While Edith was thus retracting her unjust resentment, her lover arrived at the camp of the insurgents, near Hamilton, which he found in considerable confusion. Certain advices had arrived that the royal army, having been recruited from England by a large detachment of the King’s Guards, were about to take the field. Fame magnified their numbers and their high state of equipment and discipline, and spread abroad other circumstances, which dismayed the courage of the insurgents. What favour they might have expected from Monmouth, was likely to be intercepted by the influence of those associated with him in command. His lieutenant-general was the celebrated General Thomas Dalzell, who, having practised the art of war in the then barbarous country of Russia, was as much feared for his cruelty and indifference to human life and human sufferings, as respected for his steady loyalty and undaunted valour. This man was second in command to Monmouth, and the horse were commanded by Claverhouse, burning with desire to revenge the death of his nephew, and his defeat at Drumclog. To these accounts was added the most formidable and terrific description of the train of artillery and the cavalry force with which the royal army took the field. 27
Large bodies, composed of the Highland clans, having in language, religion, and manners, no connexion with the insurgents, had been summoned to join the royal army under their various chieftains; and these Amorites, or Philistines, as the insurgents termed them, came like eagles to the slaughter. In fact, every person who could ride or run at the King’s command, was summoned to arms, apparently with the purpose of forfeiting and fining such men of property whom their principles might deter from joining the royal standard, though prudence prevented them from joining that of the insurgent Presbyterians. In short, everyrumour tended to increase the apprehension among the insurgents, that the King’s vengeance had only been delayed in order that it might fall more certain and more heavy.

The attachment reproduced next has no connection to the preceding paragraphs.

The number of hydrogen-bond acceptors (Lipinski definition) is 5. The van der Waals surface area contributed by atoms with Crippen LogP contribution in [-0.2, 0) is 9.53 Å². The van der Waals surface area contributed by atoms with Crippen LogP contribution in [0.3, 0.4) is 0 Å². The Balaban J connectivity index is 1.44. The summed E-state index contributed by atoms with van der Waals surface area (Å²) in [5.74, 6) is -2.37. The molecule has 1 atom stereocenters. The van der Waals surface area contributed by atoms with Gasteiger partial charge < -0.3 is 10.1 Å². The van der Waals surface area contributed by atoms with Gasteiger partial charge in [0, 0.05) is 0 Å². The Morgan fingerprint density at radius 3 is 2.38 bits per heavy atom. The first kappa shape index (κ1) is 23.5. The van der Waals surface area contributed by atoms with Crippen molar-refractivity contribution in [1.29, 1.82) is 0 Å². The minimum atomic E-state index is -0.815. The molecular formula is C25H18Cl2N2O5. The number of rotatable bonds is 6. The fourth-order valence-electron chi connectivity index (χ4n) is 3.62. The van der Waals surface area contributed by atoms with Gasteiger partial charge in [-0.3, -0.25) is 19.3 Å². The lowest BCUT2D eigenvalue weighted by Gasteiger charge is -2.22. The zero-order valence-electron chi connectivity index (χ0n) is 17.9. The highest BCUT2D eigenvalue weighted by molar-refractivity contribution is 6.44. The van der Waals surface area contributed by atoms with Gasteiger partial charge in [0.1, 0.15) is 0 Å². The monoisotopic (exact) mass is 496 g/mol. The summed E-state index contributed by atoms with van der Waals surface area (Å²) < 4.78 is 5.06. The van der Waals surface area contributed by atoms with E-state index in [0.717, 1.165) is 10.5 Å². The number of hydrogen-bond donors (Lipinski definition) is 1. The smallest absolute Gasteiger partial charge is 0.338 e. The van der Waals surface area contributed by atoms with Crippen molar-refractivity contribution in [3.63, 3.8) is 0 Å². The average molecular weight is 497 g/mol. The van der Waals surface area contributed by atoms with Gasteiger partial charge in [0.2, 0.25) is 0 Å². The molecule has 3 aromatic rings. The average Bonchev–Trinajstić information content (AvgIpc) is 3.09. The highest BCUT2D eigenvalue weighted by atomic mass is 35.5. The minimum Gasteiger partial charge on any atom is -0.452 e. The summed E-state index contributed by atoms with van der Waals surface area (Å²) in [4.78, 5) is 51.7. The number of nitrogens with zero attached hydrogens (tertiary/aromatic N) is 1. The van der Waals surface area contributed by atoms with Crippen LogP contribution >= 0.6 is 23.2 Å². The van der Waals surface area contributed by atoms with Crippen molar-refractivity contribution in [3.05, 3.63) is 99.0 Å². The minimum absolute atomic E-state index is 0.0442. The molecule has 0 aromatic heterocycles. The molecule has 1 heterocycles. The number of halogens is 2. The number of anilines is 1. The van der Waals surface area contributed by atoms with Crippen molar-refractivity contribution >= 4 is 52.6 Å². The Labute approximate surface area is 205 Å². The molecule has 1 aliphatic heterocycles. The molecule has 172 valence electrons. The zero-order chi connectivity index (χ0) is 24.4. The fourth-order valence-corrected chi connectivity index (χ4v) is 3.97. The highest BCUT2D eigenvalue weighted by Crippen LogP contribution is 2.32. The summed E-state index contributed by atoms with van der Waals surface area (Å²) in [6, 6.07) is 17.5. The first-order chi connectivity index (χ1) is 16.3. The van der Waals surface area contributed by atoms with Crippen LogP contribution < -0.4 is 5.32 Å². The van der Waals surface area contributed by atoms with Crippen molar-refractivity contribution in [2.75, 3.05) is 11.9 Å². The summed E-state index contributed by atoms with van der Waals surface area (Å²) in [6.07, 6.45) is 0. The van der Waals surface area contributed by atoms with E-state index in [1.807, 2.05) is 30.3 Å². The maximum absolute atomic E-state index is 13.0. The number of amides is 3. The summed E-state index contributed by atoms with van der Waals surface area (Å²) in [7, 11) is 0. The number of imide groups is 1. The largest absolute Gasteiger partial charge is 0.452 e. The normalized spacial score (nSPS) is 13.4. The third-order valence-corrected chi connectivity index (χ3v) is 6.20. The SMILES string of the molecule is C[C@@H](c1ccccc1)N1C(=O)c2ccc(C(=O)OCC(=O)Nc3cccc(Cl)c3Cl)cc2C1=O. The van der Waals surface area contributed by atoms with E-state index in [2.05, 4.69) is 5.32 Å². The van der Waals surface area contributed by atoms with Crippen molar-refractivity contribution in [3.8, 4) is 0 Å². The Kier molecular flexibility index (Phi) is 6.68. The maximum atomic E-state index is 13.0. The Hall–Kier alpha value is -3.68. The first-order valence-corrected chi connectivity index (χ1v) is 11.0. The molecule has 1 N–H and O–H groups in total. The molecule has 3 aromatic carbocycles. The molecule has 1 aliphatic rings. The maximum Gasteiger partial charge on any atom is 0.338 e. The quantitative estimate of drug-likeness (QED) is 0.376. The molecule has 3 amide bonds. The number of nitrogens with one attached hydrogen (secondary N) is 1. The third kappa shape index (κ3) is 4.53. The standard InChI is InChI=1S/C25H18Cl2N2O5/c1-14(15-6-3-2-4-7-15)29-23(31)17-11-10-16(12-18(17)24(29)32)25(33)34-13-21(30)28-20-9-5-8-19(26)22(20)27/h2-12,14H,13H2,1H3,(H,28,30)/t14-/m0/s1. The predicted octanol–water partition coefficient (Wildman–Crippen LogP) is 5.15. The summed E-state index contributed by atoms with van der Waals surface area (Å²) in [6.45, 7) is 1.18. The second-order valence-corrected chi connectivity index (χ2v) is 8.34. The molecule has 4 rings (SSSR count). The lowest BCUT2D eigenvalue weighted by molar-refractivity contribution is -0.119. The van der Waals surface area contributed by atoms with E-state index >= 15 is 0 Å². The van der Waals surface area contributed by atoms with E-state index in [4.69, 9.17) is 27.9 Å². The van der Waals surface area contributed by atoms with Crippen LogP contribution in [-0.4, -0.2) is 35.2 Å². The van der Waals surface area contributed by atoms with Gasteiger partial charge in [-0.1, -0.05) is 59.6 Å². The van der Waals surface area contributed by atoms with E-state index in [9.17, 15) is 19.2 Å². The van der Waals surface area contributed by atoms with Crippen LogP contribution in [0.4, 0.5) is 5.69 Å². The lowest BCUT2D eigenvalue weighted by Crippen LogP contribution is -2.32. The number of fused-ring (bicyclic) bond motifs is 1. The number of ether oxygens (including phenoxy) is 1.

Morton endeavoured to fortify the minds of the common people by pointing out the probable exaggeration of these reports, and by reminding them of the strength of their own situation, with an unfordable river in front, only passable by a long and narrow bridge. He called to their remembrance their victory over Claverhouse when their numbers were few, and then much worse disciplined and appointed for battle than now; showed them that the ground on which they lay afforded, by its undulation, and the thickets which intersected it, considerable protection against artillery, and even against cavalry, if stoutly defended; and that their safety, in fact, depended on their own spirit and resolution.